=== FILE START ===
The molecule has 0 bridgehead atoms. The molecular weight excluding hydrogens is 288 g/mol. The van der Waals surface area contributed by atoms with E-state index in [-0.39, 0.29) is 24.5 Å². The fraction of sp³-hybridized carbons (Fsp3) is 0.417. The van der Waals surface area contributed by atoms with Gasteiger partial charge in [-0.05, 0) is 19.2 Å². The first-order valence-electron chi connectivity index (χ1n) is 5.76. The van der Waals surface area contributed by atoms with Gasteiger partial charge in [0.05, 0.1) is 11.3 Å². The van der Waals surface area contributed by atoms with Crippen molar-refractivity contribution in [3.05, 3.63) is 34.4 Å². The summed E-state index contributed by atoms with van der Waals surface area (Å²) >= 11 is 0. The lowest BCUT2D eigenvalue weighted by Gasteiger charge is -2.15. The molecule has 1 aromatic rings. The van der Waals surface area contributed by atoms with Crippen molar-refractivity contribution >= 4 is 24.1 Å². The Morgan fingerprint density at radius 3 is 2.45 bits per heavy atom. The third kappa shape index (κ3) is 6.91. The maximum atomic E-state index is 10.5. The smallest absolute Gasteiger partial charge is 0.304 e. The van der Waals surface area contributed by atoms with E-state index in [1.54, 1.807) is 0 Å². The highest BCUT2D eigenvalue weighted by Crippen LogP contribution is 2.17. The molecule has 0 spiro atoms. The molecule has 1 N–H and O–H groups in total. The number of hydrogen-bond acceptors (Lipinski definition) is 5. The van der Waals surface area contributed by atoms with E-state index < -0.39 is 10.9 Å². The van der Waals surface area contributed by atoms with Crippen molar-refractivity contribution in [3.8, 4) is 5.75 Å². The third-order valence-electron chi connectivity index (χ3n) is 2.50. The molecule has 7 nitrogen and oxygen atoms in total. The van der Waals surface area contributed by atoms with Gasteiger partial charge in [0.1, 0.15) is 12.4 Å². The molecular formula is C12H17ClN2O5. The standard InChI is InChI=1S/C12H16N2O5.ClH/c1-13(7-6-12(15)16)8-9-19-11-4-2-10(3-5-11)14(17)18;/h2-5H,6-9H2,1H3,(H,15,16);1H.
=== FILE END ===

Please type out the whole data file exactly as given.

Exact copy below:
The molecule has 0 bridgehead atoms. The molecular weight excluding hydrogens is 288 g/mol. The van der Waals surface area contributed by atoms with E-state index in [-0.39, 0.29) is 24.5 Å². The fraction of sp³-hybridized carbons (Fsp3) is 0.417. The van der Waals surface area contributed by atoms with Gasteiger partial charge in [-0.05, 0) is 19.2 Å². The first-order valence-electron chi connectivity index (χ1n) is 5.76. The van der Waals surface area contributed by atoms with Gasteiger partial charge in [0.05, 0.1) is 11.3 Å². The van der Waals surface area contributed by atoms with Crippen molar-refractivity contribution in [3.05, 3.63) is 34.4 Å². The summed E-state index contributed by atoms with van der Waals surface area (Å²) >= 11 is 0. The lowest BCUT2D eigenvalue weighted by Gasteiger charge is -2.15. The molecule has 1 aromatic rings. The van der Waals surface area contributed by atoms with Crippen molar-refractivity contribution >= 4 is 24.1 Å². The Morgan fingerprint density at radius 3 is 2.45 bits per heavy atom. The third kappa shape index (κ3) is 6.91. The maximum atomic E-state index is 10.5. The smallest absolute Gasteiger partial charge is 0.304 e. The van der Waals surface area contributed by atoms with E-state index in [1.54, 1.807) is 0 Å². The highest BCUT2D eigenvalue weighted by Crippen LogP contribution is 2.17. The molecule has 0 spiro atoms. The molecule has 1 N–H and O–H groups in total. The number of hydrogen-bond acceptors (Lipinski definition) is 5. The van der Waals surface area contributed by atoms with E-state index < -0.39 is 10.9 Å². The van der Waals surface area contributed by atoms with Crippen molar-refractivity contribution in [3.8, 4) is 5.75 Å². The third-order valence-electron chi connectivity index (χ3n) is 2.50. The molecule has 7 nitrogen and oxygen atoms in total. The van der Waals surface area contributed by atoms with Gasteiger partial charge in [0.1, 0.15) is 12.4 Å². The molecular formula is C12H17ClN2O5. The standard InChI is InChI=1S/C12H16N2O5.ClH/c1-13(7-6-12(15)16)8-9-19-11-4-2-10(3-5-11)14(17)18;/h2-5H,6-9H2,1H3,(H,15,16);1H.